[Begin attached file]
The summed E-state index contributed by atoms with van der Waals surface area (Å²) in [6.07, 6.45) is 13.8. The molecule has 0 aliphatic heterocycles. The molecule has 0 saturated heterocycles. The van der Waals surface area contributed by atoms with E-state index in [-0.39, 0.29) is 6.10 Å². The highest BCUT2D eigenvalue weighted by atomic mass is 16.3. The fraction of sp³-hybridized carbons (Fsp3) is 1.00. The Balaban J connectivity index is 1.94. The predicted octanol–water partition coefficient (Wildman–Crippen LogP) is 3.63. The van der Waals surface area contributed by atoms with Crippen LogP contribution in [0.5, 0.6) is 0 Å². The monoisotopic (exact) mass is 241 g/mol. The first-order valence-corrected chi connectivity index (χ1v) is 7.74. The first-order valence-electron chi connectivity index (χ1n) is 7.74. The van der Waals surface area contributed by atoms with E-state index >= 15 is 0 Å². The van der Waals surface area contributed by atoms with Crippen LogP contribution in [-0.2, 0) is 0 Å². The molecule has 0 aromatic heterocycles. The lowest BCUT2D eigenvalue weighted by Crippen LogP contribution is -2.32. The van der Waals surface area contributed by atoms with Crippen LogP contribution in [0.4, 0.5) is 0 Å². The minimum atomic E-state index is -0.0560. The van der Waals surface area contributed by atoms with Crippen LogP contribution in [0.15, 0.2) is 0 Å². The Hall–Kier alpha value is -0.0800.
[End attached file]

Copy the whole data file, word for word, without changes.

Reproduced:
The summed E-state index contributed by atoms with van der Waals surface area (Å²) in [6.07, 6.45) is 13.8. The molecule has 0 aliphatic heterocycles. The molecule has 0 saturated heterocycles. The van der Waals surface area contributed by atoms with E-state index in [-0.39, 0.29) is 6.10 Å². The highest BCUT2D eigenvalue weighted by atomic mass is 16.3. The fraction of sp³-hybridized carbons (Fsp3) is 1.00. The Balaban J connectivity index is 1.94. The predicted octanol–water partition coefficient (Wildman–Crippen LogP) is 3.63. The van der Waals surface area contributed by atoms with Crippen LogP contribution in [0.5, 0.6) is 0 Å². The monoisotopic (exact) mass is 241 g/mol. The first-order valence-corrected chi connectivity index (χ1v) is 7.74. The first-order valence-electron chi connectivity index (χ1n) is 7.74. The van der Waals surface area contributed by atoms with E-state index >= 15 is 0 Å². The van der Waals surface area contributed by atoms with Crippen LogP contribution in [-0.2, 0) is 0 Å². The molecule has 0 aromatic heterocycles. The lowest BCUT2D eigenvalue weighted by Crippen LogP contribution is -2.32. The van der Waals surface area contributed by atoms with Crippen LogP contribution in [0.4, 0.5) is 0 Å². The minimum atomic E-state index is -0.0560. The van der Waals surface area contributed by atoms with Crippen LogP contribution in [0.15, 0.2) is 0 Å². The Hall–Kier alpha value is -0.0800.